Assuming you have given everything to write the best and most beautiful paper you can ever create, it is obvious that the reviewers must see your points and therefore write you a favorable review with a recommendation of strong accept. Unfortunately, this is not always the case and reviewers may miss some points or misunderstand some of your contributions.
Many conferences have therefore introduced a rebuttal phase that allows authors to respond to the (initial) set of reviews. The rebuttal is an opportunity to clarify misunderstandings, answer questions the reviewers may have, or to expand on a given point the reviewers complained about. There are many different forms of rebuttals with slight twists. Generally, a rebuttal allows you to discuss and clarify certain aspects in a review but it is not intended to add new material, so keep it short and focused.
Reviewing generally is not an adversarial setting and most reviewers are not against you or against your research. Due to the increasing review burden, some reviews may end up being on the short end or not as deep as you would have wanted. The rebuttal is not the time to complain about such reviews. As mentioned above, the rebuttal serves the purpose to clarify and to respond to the reviews. If you must complain about the reviews themselves, consider taking it up with the PC chairs.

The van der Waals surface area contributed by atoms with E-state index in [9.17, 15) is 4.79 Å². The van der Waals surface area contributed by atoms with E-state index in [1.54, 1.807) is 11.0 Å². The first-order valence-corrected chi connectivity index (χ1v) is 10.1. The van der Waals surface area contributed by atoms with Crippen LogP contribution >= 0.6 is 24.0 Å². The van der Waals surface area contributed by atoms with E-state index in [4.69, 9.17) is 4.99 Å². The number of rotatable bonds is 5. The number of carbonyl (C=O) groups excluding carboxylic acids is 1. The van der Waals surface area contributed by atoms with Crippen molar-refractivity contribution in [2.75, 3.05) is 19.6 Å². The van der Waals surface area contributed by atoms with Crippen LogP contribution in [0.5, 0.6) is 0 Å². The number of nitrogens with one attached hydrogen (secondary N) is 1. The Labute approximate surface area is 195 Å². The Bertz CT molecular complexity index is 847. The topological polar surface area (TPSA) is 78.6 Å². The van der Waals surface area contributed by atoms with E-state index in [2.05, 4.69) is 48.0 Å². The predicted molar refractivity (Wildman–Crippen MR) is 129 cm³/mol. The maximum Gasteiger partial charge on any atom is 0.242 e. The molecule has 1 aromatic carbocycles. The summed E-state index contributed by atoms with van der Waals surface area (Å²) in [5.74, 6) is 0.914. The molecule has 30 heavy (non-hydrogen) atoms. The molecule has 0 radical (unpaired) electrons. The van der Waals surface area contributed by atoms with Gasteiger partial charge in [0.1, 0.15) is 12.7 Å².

Over time, I've settled on the following three step process to write rebuttals, which helps me work through the reviews and to extract the points reviewers raised. I encourage my students to always write rebuttals even if a conference is not using a rebuttal process. Rebuttals allow you to digest reviews and to reflect on your paper from the reviewer's point of view, hopefully identifying the weaknesses and, if the paper is not accepted, improve the paper for the next submission.
Read the reviews
Reading reviews is an art. It is incredibly difficult to read between the lines. Try to identify what annoyed the reviewer: where did they stop paying attention? What is, according to their view, the main issue with the paper? What are the shortcomings? Additionally, try to figure out what they liked and what they think the strength of the paper is. Great reviews also contain a section that highlights the path to acceptance, i.e., what the reviewer thinks needs to change to get the paper accepted. If no such section is present, try to identify what would have helped swing the reviewer in your favor.
Reading reviews can be disturbing. You may ask yourself why reviewers did not get a certain point as it was clearly discussed in the paper. After going through the reviews, it is best to take some time off to digest the reviews, allowing you to regain your objectivity.
Extract the main criticisms, group, and rank
Start marking the main criticisms in the paper. Pay attention to the topics identified in the first phase and highlight them. Scribble over the reviews to highlight individual comments. In this second phase your goal is to identify the main topics that need to be addressed. Creating an outline of these main points can be helpful. As you are working through the reviews again and again, start grouping the comments of individual reviewers based on topics, and then rank the topics according to importance. If multiple reviewers brought up the same points it may be crucial to clarify that aspect.